Unit of competency details

CHCWHS312A - Follow WHS safety procedures for direct care work (Release 1)


Usage recommendation:
Supersedes CHCOHS312B - Follow safety procedures for direct care workUpdated in V4 - Changes to address new national WHS legislation. 06/May/2012
Is superseded by HLTWHS002 - Follow safe work practices for direct client careThis version was released in HLT Health Training Package release 1.0 and meets the requirements of the New Standards for Training Packages. 30/Jun/2013

ReleaseRelease date
1 1 (this release) 07/May/2012

Qualifications that include this unit

CodeSort Table listing Qualifications that include this unit by the Code columnTitleSort Table listing Qualifications that include this unit by the Title columnUsage RecommendationRelease
CHC40608 - Certificate IV in Leisure and HealthCertificate IV in Leisure and HealthSuperseded
HLT44007 - Certificate IV in Aboriginal and/or Torres Strait Islander Primary Health (Community Care)Certificate IV in Aboriginal and/or Torres Strait Islander Primary Health (Community Care)Superseded
CHC40108 - Certificate IV in Aged CareCertificate IV in Aged CareSuperseded
CHC30408 - Certificate III in DisabilityCertificate III in DisabilitySuperseded2-3 
CHC10108 - Certificate I in Work Preparation (Community services)Certificate I in Work Preparation (Community services)Deleted
CHC30212 - Certificate III in Aged CareCertificate III in Aged CareSuperseded
CHC30112 - Certificate III in Community Services WorkCertificate III in Community Services WorkSuperseded1-2 
CHC40412 - Certificate IV in Alcohol and Other DrugsCertificate IV in Alcohol and Other DrugsSuperseded
CHC30312 - Certificate III in Home and Community CareCertificate III in Home and Community CareSuperseded1-2 
HLT51612 - Diploma of Nursing (Enrolled-Division 2 nursing)Diploma of Nursing (Enrolled-Division 2 nursing)Superseded
Items per page 10 | 20 | 50 | 100
Displaying items 1 - 10 of 12

Accredited courses that have this unit in the completion mapping


SchemeCodeClassification value
ASCED Module/Unit of Competency Field of Education Identifier 061301 Occupational Health And Safety  

Classification history

SchemeCodeClassification valueStart dateEnd date
ASCED Module/Unit of Competency Field of Education Identifier 061301 Occupational Health And Safety  02/Oct/2012 
The content being displayed has been produced by a third party, while all attempts have been made to make this content as accessible as possible it cannot be guaranteed. If you are encountering issues following the content on this page please consider downloading the content in its original form

Modification History

CHC08 Version 3

CHC08 Version 4


CHSOHS312B Follow safety procedures for direct care work

CHCWHS312A Follow WHS safety procedures for direct care work

New unit in V4 - Addition of new unit to address changes in national WHS legislation. Replaces CHCOHS312B

Unit Descriptor


This unit specifies the workplace performance required by an individual involved in following work health and safety procedures for direct care work.

The unit focuses on maintaining safety of the worker, the people being supported and other community members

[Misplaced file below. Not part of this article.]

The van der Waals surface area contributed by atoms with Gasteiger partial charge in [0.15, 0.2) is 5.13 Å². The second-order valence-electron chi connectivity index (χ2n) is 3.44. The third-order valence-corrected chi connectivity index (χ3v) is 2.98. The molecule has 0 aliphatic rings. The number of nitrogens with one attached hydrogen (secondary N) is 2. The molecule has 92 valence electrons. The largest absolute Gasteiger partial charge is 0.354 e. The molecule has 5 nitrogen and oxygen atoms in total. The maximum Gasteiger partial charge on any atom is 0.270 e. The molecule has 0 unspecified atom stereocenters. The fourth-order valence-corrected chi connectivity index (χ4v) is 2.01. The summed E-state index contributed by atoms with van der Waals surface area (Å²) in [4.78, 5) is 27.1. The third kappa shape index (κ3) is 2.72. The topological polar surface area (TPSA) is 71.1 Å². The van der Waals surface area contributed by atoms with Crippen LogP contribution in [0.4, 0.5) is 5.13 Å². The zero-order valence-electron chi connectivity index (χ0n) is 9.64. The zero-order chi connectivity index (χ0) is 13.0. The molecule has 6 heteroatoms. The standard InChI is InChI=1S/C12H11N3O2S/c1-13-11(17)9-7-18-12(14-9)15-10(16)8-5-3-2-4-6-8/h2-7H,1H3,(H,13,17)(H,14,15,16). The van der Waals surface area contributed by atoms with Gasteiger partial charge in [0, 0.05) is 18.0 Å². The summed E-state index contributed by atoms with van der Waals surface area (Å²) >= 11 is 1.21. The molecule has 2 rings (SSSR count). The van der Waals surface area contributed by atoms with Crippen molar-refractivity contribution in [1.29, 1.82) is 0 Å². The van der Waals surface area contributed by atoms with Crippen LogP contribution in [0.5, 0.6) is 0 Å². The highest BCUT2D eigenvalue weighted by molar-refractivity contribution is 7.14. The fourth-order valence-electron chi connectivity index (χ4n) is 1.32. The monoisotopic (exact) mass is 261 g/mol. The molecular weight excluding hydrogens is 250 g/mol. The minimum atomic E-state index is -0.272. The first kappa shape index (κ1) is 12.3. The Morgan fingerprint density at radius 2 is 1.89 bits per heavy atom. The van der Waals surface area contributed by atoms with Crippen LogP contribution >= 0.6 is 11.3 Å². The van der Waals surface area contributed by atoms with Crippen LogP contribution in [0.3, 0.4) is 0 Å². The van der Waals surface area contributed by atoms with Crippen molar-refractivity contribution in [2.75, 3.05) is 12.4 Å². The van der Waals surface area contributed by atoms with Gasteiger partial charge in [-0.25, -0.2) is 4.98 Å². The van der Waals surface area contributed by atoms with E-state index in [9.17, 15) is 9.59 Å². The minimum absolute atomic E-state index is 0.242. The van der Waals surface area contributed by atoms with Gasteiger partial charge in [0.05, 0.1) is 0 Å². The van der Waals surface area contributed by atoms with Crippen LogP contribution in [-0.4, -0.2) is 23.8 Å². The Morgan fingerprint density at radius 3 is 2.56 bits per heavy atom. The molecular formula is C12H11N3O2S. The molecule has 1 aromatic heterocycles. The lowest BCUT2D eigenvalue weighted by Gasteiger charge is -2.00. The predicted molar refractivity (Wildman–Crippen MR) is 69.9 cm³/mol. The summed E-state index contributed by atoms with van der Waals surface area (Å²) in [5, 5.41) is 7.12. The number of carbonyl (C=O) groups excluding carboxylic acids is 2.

Application of the Unit


On completion of this unit, the worker in these particular sectors will be able to accurately identify the major work health and safety hazards, manual handling, together with other hazards that may include dealing with behaviours of concern, stress, etc

The worker will also be able to assess related risk as well as follow instructions and procedures with minimal supervision and support

The worker will also be capable of participating and contributing to work health and safety (WHS) management issues

Where the worker is undertaking tasks delegated by a health professional specific instruction or policy should be provided in relation to infection control or the worker should have the skills and knowledge addressed in HLTIN301C Comply with infection control policies and procedures in health work

Licensing/Regulatory Information

Not applicable.


Not applicable.

Employability Skills Information

Employability Skills 

This unit contains Employability Skills

Elements and Performance Criteria Pre-Content

Elements define the essential outcomes of a unit of competency.

The Performance Criteria specify the level of performance required to demonstrate achievement of the Element. Terms in italics are elaborated in the Range Statement.

Elements and Performance Criteria

  • Identify sources of risk to personal safety, assess the level of risk and follow risk minimisation procedures

1.1 Identify environments, situations and client-related risk factors

1.2 Apply practical strategies and organisation procedures to minimise risk

1.3 Identify any behaviours of concern in the work context and follow organisation procedures to minimise risk

1.4 Identify risks associated with driving and travelling with and without clients and follow organisation procedures to minimise risk

1.5 Follow organisation policies and procedures when working in a new or unstable environment

  • Identify manual handling hazards, assess related risk and follow risk minimisation procedures

2.1 Identify manual handling hazards

2.2 Assess the risk using the tools described in the Manual Handling Code of practice (or equivalent) for own State/territory

2.3 Apply recognised control measures for manual handling risk, including eliminating manual handling wherever possible

2.4 Follow established manual handling procedures and work instructions for minimising manual handling activity/risk

  • Identify sources of infection and apply industry accepted practice to minimise risk of infection to themselves, clients and others

3.1 Identify risks of infection

3.2 Apply standard precautions to prevent the spread of infection as part of own work routine

3.3 Recognise situations when additional infection control procedures are required

3.4 Apply additional precautions when standard precautions alone may not be sufficient to prevent transmission of infection

3.5 Identify other sources of infection for workers